With everyone sticking closer to home these days, it’s a great time to spend an evening delving into a little astronomy. Air pollution has decreased and there is less air traffic, making it easier to see the moon, stars and planets.
The moon is waxing as June begins, going from just past first quarter (one quarter of the moon’s orbit). Waxing means the moon’s visible daylit area is getting bigger and will continue to do so until the moon is full on the evening of June 5, 2020. For the first week of June, you might use binoculars and the annotated map from this photo taken in January to identify some prominent features on the moon: The letters denote lava planes we call Mare (seas in English): A-Mare Crisium, B-Mare Fecunditatis, C-Mare Tranquilitatis and D-Mare Serenitatis, E-Sinus Iridum. The numbers denote craters: 1-Plato, 2-Copernicus, 3-Tycho and 4-Langrenus.
Stars in the Evening Sky
The Big Dipper will be nearly overhead in June. Look for the four stars forming the cup with three bright stars forming the handle. The Big Dipper is part of the large northern constellation Ursa Major, which represents the Bear.
Use the Big Dipper as a starting point to locate other bright stars and constellations of the northern night sky, and use the pictures and chart below to help orient yourself on clear nights in June and early July. The pictures help show the scale and orientation of the stars and constellations shown in the annotated star chart diagram.
Look southward from the cup of the Big Dipper for the constellation Leo the Lion, one of the 12 zodiac constellations. Look for the bright star Regulus which anchors the constellation at the front body of the Lion. Regulus is one of the bright stars used as guides and reference points to find your way around the sky. From Regulus, look above for the stars that form the outline of the Lion’s head or mane. The stars that form the head also form an asterism called the “Sickle” due to their shape. From the front of the Lion, look eastward for three stars in an extended triangular formation. There are two stars that form the hindquarters of the lion with the bright star Denebola further east marking the end of the lion’s tail. Leo is one of the easiest constellations to recognize and use as a guide to the night sky.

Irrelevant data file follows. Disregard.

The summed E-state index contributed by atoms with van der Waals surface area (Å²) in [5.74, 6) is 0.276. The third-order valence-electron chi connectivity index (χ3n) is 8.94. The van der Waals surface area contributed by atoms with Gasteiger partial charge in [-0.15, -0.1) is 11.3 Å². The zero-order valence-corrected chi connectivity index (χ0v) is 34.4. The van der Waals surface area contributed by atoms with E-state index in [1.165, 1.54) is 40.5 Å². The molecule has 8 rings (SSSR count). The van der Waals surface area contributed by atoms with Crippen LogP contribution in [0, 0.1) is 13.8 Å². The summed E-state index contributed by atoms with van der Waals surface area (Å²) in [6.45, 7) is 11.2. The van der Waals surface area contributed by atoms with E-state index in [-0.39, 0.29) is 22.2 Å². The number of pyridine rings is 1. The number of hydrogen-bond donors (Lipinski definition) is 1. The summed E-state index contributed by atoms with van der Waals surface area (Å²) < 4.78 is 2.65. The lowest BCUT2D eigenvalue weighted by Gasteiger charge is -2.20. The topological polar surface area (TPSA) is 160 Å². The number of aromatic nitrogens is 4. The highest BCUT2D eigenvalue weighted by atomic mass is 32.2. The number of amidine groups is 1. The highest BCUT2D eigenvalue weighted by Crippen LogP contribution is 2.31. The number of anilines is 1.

From Leo, move northward back to the Big Dipper and Ursa Major. Look carefully at the star that is located at the bend of the Big Dipper’s handle and is one star inward from the end. Those with good eyesight and in darker sky conditions may be able to see that the “star” is actually two bright stars close to each other which are the visual pair Mizar and Alcor.
If you can’t see the two stars with your naked eyes, don’t despair. They can easily be seen as two stars through binoculars. If you have or can borrow a pair, there is much in the sky that can be seen with common binoculars. Sit in a chair or lie down in your yard, on your deck or balcony, or any open space and sweep across the sky with your binoculars. You may be amazed at how many stars you can see. Look again at Mizar and Alcor. If the binoculars have enough magnification power, you may be able to see that Mizar is actually a double star, consisting of two stars next to each other.